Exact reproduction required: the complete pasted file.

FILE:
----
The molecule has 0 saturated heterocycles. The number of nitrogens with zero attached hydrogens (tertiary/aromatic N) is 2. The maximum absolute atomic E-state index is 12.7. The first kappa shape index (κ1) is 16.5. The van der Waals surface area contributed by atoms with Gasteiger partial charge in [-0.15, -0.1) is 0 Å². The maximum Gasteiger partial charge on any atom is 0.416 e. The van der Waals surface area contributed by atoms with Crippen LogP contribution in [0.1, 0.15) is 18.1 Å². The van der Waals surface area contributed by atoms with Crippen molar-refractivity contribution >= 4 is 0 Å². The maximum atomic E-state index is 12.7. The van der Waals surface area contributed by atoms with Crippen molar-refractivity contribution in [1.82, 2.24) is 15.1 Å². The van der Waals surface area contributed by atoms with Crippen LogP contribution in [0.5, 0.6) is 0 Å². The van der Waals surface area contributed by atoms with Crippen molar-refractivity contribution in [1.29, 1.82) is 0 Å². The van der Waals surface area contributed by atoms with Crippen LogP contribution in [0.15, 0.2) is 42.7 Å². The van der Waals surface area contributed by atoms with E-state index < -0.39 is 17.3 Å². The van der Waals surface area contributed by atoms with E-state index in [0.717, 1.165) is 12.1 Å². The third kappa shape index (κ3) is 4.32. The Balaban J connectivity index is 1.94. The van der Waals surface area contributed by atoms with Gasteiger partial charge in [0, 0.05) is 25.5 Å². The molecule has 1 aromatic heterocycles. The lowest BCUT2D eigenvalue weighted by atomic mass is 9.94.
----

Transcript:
The molecule has 0 saturated heterocycles. The number of nitrogens with zero attached hydrogens (tertiary/aromatic N) is 2. The maximum absolute atomic E-state index is 12.7. The first kappa shape index (κ1) is 16.5. The van der Waals surface area contributed by atoms with Gasteiger partial charge in [-0.15, -0.1) is 0 Å². The maximum Gasteiger partial charge on any atom is 0.416 e. The van der Waals surface area contributed by atoms with Crippen LogP contribution in [0.1, 0.15) is 18.1 Å². The van der Waals surface area contributed by atoms with Crippen molar-refractivity contribution >= 4 is 0 Å². The maximum atomic E-state index is 12.7. The van der Waals surface area contributed by atoms with Crippen molar-refractivity contribution in [1.82, 2.24) is 15.1 Å². The van der Waals surface area contributed by atoms with Crippen LogP contribution in [0.5, 0.6) is 0 Å². The van der Waals surface area contributed by atoms with Crippen molar-refractivity contribution in [1.29, 1.82) is 0 Å². The van der Waals surface area contributed by atoms with Crippen LogP contribution in [0.15, 0.2) is 42.7 Å². The van der Waals surface area contributed by atoms with E-state index < -0.39 is 17.3 Å². The van der Waals surface area contributed by atoms with E-state index in [0.717, 1.165) is 12.1 Å². The third kappa shape index (κ3) is 4.32. The Balaban J connectivity index is 1.94. The van der Waals surface area contributed by atoms with Gasteiger partial charge in [0, 0.05) is 25.5 Å². The molecule has 1 aromatic heterocycles. The lowest BCUT2D eigenvalue weighted by atomic mass is 9.94.